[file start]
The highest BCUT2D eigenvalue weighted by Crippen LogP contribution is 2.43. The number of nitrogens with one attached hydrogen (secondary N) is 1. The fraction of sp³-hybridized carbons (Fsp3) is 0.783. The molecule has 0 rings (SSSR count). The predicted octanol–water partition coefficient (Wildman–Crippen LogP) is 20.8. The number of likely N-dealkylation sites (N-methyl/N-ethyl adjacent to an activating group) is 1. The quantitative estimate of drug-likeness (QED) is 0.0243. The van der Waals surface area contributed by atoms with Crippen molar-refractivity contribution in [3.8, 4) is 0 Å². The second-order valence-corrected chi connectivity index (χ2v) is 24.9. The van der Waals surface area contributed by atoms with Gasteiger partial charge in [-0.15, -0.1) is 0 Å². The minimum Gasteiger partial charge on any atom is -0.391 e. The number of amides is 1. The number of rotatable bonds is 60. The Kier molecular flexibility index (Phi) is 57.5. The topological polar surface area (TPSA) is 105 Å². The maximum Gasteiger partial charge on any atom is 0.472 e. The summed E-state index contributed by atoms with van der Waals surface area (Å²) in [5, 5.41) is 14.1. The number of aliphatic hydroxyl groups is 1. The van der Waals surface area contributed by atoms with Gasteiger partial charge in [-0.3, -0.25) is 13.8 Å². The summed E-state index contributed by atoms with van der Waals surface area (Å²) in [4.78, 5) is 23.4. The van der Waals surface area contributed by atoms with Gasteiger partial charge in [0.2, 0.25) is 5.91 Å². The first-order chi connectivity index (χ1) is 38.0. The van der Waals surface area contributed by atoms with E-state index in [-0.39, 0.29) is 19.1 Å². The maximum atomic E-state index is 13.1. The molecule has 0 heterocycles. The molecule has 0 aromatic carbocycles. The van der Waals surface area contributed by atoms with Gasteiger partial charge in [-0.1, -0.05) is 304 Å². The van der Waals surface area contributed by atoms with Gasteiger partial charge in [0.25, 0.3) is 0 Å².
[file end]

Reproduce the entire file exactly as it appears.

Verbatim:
The highest BCUT2D eigenvalue weighted by Crippen LogP contribution is 2.43. The number of nitrogens with one attached hydrogen (secondary N) is 1. The fraction of sp³-hybridized carbons (Fsp3) is 0.783. The molecule has 0 rings (SSSR count). The predicted octanol–water partition coefficient (Wildman–Crippen LogP) is 20.8. The number of likely N-dealkylation sites (N-methyl/N-ethyl adjacent to an activating group) is 1. The quantitative estimate of drug-likeness (QED) is 0.0243. The van der Waals surface area contributed by atoms with Crippen molar-refractivity contribution in [3.8, 4) is 0 Å². The second-order valence-corrected chi connectivity index (χ2v) is 24.9. The van der Waals surface area contributed by atoms with Gasteiger partial charge in [-0.15, -0.1) is 0 Å². The minimum Gasteiger partial charge on any atom is -0.391 e. The number of amides is 1. The number of rotatable bonds is 60. The Kier molecular flexibility index (Phi) is 57.5. The topological polar surface area (TPSA) is 105 Å². The maximum Gasteiger partial charge on any atom is 0.472 e. The summed E-state index contributed by atoms with van der Waals surface area (Å²) in [5, 5.41) is 14.1. The number of aliphatic hydroxyl groups is 1. The van der Waals surface area contributed by atoms with Gasteiger partial charge in [-0.3, -0.25) is 13.8 Å². The summed E-state index contributed by atoms with van der Waals surface area (Å²) in [4.78, 5) is 23.4. The van der Waals surface area contributed by atoms with Gasteiger partial charge in [0.2, 0.25) is 5.91 Å². The first-order chi connectivity index (χ1) is 38.0. The van der Waals surface area contributed by atoms with E-state index in [-0.39, 0.29) is 19.1 Å². The maximum atomic E-state index is 13.1. The molecule has 0 heterocycles. The molecule has 0 aromatic carbocycles. The van der Waals surface area contributed by atoms with Gasteiger partial charge in [-0.1, -0.05) is 304 Å². The van der Waals surface area contributed by atoms with Gasteiger partial charge in [0.25, 0.3) is 0 Å².